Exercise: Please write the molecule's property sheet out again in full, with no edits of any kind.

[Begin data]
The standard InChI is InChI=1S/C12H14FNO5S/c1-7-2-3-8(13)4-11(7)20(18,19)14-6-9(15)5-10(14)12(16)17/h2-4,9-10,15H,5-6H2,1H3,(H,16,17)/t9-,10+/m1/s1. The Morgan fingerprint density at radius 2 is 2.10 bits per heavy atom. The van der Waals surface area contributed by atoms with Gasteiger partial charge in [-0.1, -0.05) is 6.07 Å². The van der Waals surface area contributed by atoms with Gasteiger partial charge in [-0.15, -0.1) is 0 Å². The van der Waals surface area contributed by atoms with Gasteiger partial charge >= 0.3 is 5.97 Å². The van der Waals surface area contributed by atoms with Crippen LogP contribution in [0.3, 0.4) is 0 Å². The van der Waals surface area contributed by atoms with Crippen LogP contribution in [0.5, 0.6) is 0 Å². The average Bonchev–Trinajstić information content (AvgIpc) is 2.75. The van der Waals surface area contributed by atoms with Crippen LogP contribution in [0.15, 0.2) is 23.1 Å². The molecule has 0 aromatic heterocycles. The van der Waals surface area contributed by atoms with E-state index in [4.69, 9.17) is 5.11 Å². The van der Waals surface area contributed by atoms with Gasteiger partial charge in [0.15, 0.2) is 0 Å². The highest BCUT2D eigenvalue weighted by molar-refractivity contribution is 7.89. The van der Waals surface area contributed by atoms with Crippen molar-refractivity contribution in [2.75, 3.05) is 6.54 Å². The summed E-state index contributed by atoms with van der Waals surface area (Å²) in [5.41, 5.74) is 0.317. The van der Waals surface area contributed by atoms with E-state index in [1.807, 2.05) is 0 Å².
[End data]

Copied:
The standard InChI is InChI=1S/C12H14FNO5S/c1-7-2-3-8(13)4-11(7)20(18,19)14-6-9(15)5-10(14)12(16)17/h2-4,9-10,15H,5-6H2,1H3,(H,16,17)/t9-,10+/m1/s1. The Morgan fingerprint density at radius 2 is 2.10 bits per heavy atom. The van der Waals surface area contributed by atoms with Gasteiger partial charge in [-0.1, -0.05) is 6.07 Å². The van der Waals surface area contributed by atoms with Gasteiger partial charge in [-0.15, -0.1) is 0 Å². The van der Waals surface area contributed by atoms with Gasteiger partial charge >= 0.3 is 5.97 Å². The van der Waals surface area contributed by atoms with Crippen LogP contribution in [0.3, 0.4) is 0 Å². The van der Waals surface area contributed by atoms with Crippen LogP contribution in [0.5, 0.6) is 0 Å². The average Bonchev–Trinajstić information content (AvgIpc) is 2.75. The van der Waals surface area contributed by atoms with Crippen LogP contribution in [0.15, 0.2) is 23.1 Å². The molecule has 0 aromatic heterocycles. The van der Waals surface area contributed by atoms with E-state index in [4.69, 9.17) is 5.11 Å². The van der Waals surface area contributed by atoms with Gasteiger partial charge in [0.15, 0.2) is 0 Å². The highest BCUT2D eigenvalue weighted by molar-refractivity contribution is 7.89. The van der Waals surface area contributed by atoms with Crippen molar-refractivity contribution in [2.75, 3.05) is 6.54 Å². The summed E-state index contributed by atoms with van der Waals surface area (Å²) in [5.41, 5.74) is 0.317. The van der Waals surface area contributed by atoms with E-state index in [1.807, 2.05) is 0 Å².